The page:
These scrumptious artichokes are not difficult to prepare, and they look stunning. They resemble open flowers because some of the stuffing is pushed between the leaves and it keeps the petals apart. Since they are rather filling, I like to serve them just before a hearty soup rather than a regular main course. To test an artichokes freshness you should squeeze the top of the artichoke and listen for a squeaky sound. If it sounds dull, then it is past its prime.
4 medium to large artichokes
Вј cup pine nuts
6 slices white bread, or 4 slices white bread and 2 slices whole wheat bread
Вј cup minced fresh parsley
ВЅ teaspoon dried tarragon
Вј cup grated Parmesan cheese
ВЅ teaspoon salt
Freshly ground pepper to taste
2 cloves garlic, minced
1 tablespoon butter
Вј cup olive oil
ВЅ cup dry white wine
ВЅ cup plain yogurt
ВЅ cup Mayonnaise
3 tablespoons lemon juice
ВЅ teaspoon mixed dried herbs (I like tarragon, basil, thyme, and oregano)
Freshly ground pepper to taste
- Bring a large (6-quart) pot of water to a boil. Meanwhile rinse the artichokes under cold running water, then cut off the stems so they can sit upright. With a sharp knife (preferably serrated) slice off 1ВЅ inches from the top of each artichoke. Rub the newly exposed area with the lemon half to prevent discoloration. With scissors trim ВЅ inch off the top of each leaf, and continue to rub each newly exposed area with the lemon. Drop the artichokes into the boiling water and cook, covered, for 20 minutes.
- Meanwhile make the stuffing. Preheat the oven to 375В°F. Toast the pine nuts in one layer in a shallow pan for about 10 minutes, tossing occasionally. Be careful not to burn them; they should be a pale golden color. Put them in a medium bowl and keep the oven on.
- Put some water in a large bowl and soak half of the bread slices for 10 seconds. Drain out the water then squeeze the bread in your hands to remove all of the remaining water. Add the squeezed bread to the pine nuts and crumble with your fingers. Repeat with the remaining bread.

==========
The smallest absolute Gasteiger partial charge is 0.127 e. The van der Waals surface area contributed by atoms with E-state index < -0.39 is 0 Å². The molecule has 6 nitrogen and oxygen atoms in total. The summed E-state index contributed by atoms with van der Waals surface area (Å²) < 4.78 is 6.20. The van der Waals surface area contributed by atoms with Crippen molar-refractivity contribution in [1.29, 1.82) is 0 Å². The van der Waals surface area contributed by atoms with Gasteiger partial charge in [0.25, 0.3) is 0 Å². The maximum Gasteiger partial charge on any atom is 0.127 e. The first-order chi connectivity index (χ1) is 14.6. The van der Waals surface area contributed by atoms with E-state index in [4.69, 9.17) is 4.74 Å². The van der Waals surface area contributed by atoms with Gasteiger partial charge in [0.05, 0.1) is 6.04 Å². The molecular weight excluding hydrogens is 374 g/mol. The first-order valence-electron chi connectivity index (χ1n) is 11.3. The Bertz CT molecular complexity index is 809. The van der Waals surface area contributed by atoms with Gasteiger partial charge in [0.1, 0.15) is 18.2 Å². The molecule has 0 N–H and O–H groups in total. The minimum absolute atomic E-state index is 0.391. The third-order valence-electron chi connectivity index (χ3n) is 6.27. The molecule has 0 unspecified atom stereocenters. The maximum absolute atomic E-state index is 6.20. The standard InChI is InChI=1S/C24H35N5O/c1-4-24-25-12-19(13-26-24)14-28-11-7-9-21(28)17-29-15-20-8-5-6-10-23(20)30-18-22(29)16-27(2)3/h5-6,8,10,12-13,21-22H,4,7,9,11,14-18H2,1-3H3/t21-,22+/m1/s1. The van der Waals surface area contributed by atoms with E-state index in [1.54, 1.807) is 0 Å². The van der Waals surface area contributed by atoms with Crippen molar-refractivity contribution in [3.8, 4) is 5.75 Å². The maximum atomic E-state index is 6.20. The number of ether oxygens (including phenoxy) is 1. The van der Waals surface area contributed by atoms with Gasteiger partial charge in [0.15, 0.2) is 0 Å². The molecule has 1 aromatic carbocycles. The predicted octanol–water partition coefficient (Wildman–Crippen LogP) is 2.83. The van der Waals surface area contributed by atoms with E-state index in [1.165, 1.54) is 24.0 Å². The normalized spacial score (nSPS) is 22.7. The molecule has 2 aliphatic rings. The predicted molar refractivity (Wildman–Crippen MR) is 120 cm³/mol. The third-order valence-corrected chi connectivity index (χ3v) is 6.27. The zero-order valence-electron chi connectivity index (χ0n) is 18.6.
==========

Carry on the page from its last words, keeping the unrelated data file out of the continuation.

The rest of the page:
- Stir in the parsley, tarragon, Parmesan cheese, salt, and pepper. Saut the minced garlic in the butter for 2 minutes do not let it brown and add to the stuffing mixture, tossing to mix.
- After the artichokes have cooked for 20 minutes, remove them from the pot and invert onto a paper towel until cool enough to handle. Gently make an opening in the center of each artichoke and pull out a few of the innermost leaves, then scoop out the choke the fuzzy, hairy center with a teaspoon until it is completely removed. Discard the choke and those innermost leaves.
- Divide the stuffing into 4 equal portions and stuff the center of each artichoke, and also push bits of stuffing between the leaves in a symmetrical fashion. May be prepared to this point up to 8 hours in advance, covered, and chilled.
- Place the stuffed artichokes in a medium-size baking dish or a pie plate and pour the oil over them. Pour the wine into the dish, then cover the dish with foil. Bake for 45 minutes, then remove the foil and baste the artichokes. Bake uncovered for an additional 15 minutes, or until a leaf near the center pulls out easily when grasped with the fingertips.
- Meanwhile make the sauce. Combine all of the ingredients in a small bowl and beat until smooth. Let sit for at least 30 minutes before serving. (You can cover and chill it.) Serve cool or at room temperature, but not cold.
- When the artichokes are done, let them sit for 10 minutes before serving; they will be easier to handle and more flavorful if not served piping hot. To eat the artichokes spoon some sauce onto the side of your plate. Pull a leaf out of the artichoke and dip the end that was attached into the sauce. Pull the artichoke leaf through your teeth and the tender meat will easily come off. When all of the leaves have been scraped in this manner you will be left with the artichoke bottom, the best part of this experience. Dip the bottom into the sauce and enjoy! Of course, don’t forget to eat the stuffing as you go along.